Editor's note: This article has been updated to correct an error concerning stock-option compensation and to clarify salary information. The Fool regrets the errors.
In response to shareholder criticism, Applebee's (Nasdaq: APPB) is trying to give investors the change they've so vocally demanded. It's not necessarily trying very hard, though.
For starters, the company announced plans to close 24 restaurants. It owns 528 of its Applebee's restaurants; including franchises, the total number of locations rises to 1,940. Though closing the 24 restaurants will require short-term charges and expenses, the company said that the move will increase future earnings, cash flow, and return on invested capital.
Fewer stores aren't the entirety of Applebee's efforts to "optimize its asset base," according to the company. It's also selling one of its two corporate aircraft, as well as its current corporate headquarters in Kansas. The company has also forbidden its executives from using its remaining plane for personal purposes, barring the exception of medical emergencies and other hardships. (That's mighty big of them; I'd assume that many shareholders would want corporate jets to be used only for business purposes to begin with.)
The struggling restaurant chain has been exploring strategic alternatives for a while now. Several months ago, activist shareholder Breeden Partners recommended changes, offered harsh words about the company's performance, and nominated four directors to the company's board. Breeden has since rejected Applebee's offer for two seats on the board; not surprisingly, Applebee's has advised its shareholders to vote against Breeden's nominees.
Despite its dense legalese, shareholders should treat themselves to a thorough read of Applebee's preliminary proxy statement. Current CEO David Goebel and CFO Steven Lumpkin received base salary raises and no bonuses following 2005's performance, and the company's new "chief people officer" made more than his predecessor. I wouldn't blame shareholders for being irritated that these executives got raises, given Applebee's sluggish performance in 2005. In a separate release, Goebel and Lumpkin didn't receive raises following Applebee's performance in 2006. That's interesting to know, as investors usually have to wait a year to learn that information. Note that the board promoted Goebel to CEO in September 2006 and Lumpkin added a strategy role to his title for 2007.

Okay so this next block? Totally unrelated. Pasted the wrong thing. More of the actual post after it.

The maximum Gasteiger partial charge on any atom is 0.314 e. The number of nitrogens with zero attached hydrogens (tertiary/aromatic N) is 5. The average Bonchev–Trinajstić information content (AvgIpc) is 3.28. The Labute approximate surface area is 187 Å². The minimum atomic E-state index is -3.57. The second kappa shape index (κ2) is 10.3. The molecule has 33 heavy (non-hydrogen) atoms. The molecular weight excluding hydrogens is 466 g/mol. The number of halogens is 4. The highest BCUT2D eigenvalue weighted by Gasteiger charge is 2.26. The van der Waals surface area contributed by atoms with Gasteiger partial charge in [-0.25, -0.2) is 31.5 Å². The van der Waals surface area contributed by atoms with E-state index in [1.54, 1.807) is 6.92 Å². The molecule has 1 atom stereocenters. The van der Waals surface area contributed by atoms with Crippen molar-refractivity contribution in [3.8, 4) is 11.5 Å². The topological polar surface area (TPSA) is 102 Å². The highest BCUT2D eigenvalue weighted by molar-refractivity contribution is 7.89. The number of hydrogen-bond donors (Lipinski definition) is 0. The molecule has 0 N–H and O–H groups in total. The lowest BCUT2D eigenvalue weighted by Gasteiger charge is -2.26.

The company did say that it has redefined compensation to boost long-term goals and competitive pay compared with industry peers. Those rivals are a rather divergent set, including companies I couldn't comfortably compare to Applebee's, such as Panera (Nasdaq: PNRA), Wendy's (NYSE: WEN), and Sonic (Nasdaq: SONC). More easily comparable companies included Outback Steakhouse, Ruby Tuesday (NYSE: RI), and Darden (NYSE: DRI). Applebee's went on to reveal further comparisons to some companies outside the restaurant industry, albeit with equivalent revenues.
I don't find Applebee's an appealing stock right now. The company may argue that executives have new incentives to take a "long-term approach." But shouldn't they have adopted such an outlook from the get-go? For many shareholders, closing a few dozen restaurants and scaling back airplane perks may seem like too little, too late.
Dig in to further Foolishness:
- Revisit Applebee's most recent quarter.
- Investors had high hopes for Applebee's, given word of a possible sale or restructuring.
- Breeden Partners agitated for a taste of change at Applebee's.
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Alyce Lomax does not own shares of any of the companies mentioned.